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Differential equation

  1. Jul 7, 2004 #1
    if y = e^(2x) . ( ax + b ), when a and b is constant find dy/dx and dee 2 y dee x squared.

    i already find the answer for this part and it is correct.
    dy/dx = e^(2x) . (2ax + 2b + a )
    dee two y dee x squared is equal to
    4e^(2x) . (ax + b + a )

    this is the second part of the question which im not able to solve. tried substitute the derivative value in to the equation below, but the equation is getting more complex. any hint?

    find values of constants p adn q such that
    dee two y dee x squared + p ( dy / dx ) + qy = 0
    for all values of a and b

    any hint?
    Last edited: Jul 7, 2004
  2. jcsd
  3. Jul 7, 2004 #2
    try to use m_1=m_2 and you'll get p=-4 and q=4, I'm not sure how do you say that in english, but in my language people call it roots of multiplicity.
  4. Jul 7, 2004 #3
    your answer is absolutely correct.
    but i never learnt the method u mentioned.
  5. Jul 7, 2004 #4
    double checked...
    no typo.
  6. Jul 7, 2004 #5


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    Are you trying to say



    It's pronounced "d squared y ..." not "d two y ..."

    Anyways, did you try to do anything with the equation once you substituted?
  7. Jul 7, 2004 #6
    once i substituted, i try to factorise - stuck in the middle.
    i try to expand it - found it no use..

    bout the d2y/dx2, im sorry. but the book here im using teach me to pronounce it that way.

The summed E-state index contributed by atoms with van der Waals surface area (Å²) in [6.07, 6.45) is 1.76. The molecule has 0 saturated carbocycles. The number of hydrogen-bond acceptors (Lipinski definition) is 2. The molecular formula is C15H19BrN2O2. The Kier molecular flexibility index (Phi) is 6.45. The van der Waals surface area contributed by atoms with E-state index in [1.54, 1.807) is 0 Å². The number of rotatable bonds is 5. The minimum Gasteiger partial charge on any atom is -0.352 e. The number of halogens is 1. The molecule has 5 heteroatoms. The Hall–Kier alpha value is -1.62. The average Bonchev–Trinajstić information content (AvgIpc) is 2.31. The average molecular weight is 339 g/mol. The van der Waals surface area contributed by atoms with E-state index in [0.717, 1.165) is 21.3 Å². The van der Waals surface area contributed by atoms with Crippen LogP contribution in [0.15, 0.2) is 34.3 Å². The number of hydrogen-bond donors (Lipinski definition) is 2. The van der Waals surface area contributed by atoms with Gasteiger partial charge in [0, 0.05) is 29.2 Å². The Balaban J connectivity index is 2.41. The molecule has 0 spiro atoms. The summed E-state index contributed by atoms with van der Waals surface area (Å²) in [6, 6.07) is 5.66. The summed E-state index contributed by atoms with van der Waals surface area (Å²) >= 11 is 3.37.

8. Jul 7, 2004 #7


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    Do you know what you are trying to do with the equation? For instance, if I told you that [itex]m x e^x + n e^x = 0[/itex] for all x, what could you tell me about m and n?

    Oh, and just to let you know, I think most people would interpret

    "d 2 y d x squared" as saying:

    Last edited: Jul 7, 2004
  9. Jul 7, 2004 #8
    well, will that mean m = 0 and n = 0 ?
    im not sure.
  10. Jul 7, 2004 #9


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    Right; in my example, the equation can only be true if m = n = 0.

    Can you apply this idea to your problem?
  11. Jul 8, 2004 #10
    sorry, hurkyl. i need more guidance.

    do u mean i should do this?
    4 ( ax + b + a ) = 0
    p ( 2ax + 2b + a ) = 0
    q ( ax + b ) = 0

  12. Jul 8, 2004 #11
    i still cannot get it.
  13. Jul 8, 2004 #12


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    Insert the derivatives in (*), omit e^(2x), you get a first order polynomial of x that should be identically zero. That can be valid only if both the coefficient of x and the constant term are zero. That means two eguations for p and q in terms of the constants a and b.
  14. Jul 8, 2004 #13
    alrite. i solved the question. thank you Hurkyl, ehild and wisky!
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